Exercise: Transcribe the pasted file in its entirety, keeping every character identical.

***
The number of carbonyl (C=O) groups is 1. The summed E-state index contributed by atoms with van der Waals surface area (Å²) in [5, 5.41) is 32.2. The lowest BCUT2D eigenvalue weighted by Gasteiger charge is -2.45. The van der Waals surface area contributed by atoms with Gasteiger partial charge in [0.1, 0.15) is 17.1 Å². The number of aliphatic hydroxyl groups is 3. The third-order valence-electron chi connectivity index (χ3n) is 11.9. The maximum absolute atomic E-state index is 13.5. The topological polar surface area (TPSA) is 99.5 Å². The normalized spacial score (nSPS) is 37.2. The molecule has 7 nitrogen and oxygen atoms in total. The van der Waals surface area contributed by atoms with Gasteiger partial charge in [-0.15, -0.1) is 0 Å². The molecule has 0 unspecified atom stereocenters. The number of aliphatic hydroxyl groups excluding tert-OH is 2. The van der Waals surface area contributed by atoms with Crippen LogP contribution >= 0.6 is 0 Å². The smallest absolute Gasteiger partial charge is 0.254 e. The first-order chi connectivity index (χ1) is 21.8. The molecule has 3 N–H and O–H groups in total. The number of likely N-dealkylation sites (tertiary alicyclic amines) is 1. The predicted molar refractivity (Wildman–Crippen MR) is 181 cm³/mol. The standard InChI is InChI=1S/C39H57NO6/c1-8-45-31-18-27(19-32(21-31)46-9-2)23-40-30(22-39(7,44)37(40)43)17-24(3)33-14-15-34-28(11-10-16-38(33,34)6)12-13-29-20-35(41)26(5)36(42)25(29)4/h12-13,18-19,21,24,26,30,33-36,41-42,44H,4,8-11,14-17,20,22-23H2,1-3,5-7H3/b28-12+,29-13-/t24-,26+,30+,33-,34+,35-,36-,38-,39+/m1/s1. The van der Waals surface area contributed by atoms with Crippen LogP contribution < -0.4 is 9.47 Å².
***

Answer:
The number of carbonyl (C=O) groups is 1. The summed E-state index contributed by atoms with van der Waals surface area (Å²) in [5, 5.41) is 32.2. The lowest BCUT2D eigenvalue weighted by Gasteiger charge is -2.45. The van der Waals surface area contributed by atoms with Gasteiger partial charge in [0.1, 0.15) is 17.1 Å². The number of aliphatic hydroxyl groups is 3. The third-order valence-electron chi connectivity index (χ3n) is 11.9. The maximum absolute atomic E-state index is 13.5. The topological polar surface area (TPSA) is 99.5 Å². The normalized spacial score (nSPS) is 37.2. The molecule has 7 nitrogen and oxygen atoms in total. The van der Waals surface area contributed by atoms with Gasteiger partial charge in [-0.15, -0.1) is 0 Å². The molecule has 0 unspecified atom stereocenters. The number of aliphatic hydroxyl groups excluding tert-OH is 2. The van der Waals surface area contributed by atoms with Crippen LogP contribution >= 0.6 is 0 Å². The smallest absolute Gasteiger partial charge is 0.254 e. The first-order chi connectivity index (χ1) is 21.8. The molecule has 3 N–H and O–H groups in total. The number of likely N-dealkylation sites (tertiary alicyclic amines) is 1. The predicted molar refractivity (Wildman–Crippen MR) is 181 cm³/mol. The standard InChI is InChI=1S/C39H57NO6/c1-8-45-31-18-27(19-32(21-31)46-9-2)23-40-30(22-39(7,44)37(40)43)17-24(3)33-14-15-34-28(11-10-16-38(33,34)6)12-13-29-20-35(41)26(5)36(42)25(29)4/h12-13,18-19,21,24,26,30,33-36,41-42,44H,4,8-11,14-17,20,22-23H2,1-3,5-7H3/b28-12+,29-13-/t24-,26+,30+,33-,34+,35-,36-,38-,39+/m1/s1. The van der Waals surface area contributed by atoms with Crippen LogP contribution < -0.4 is 9.47 Å².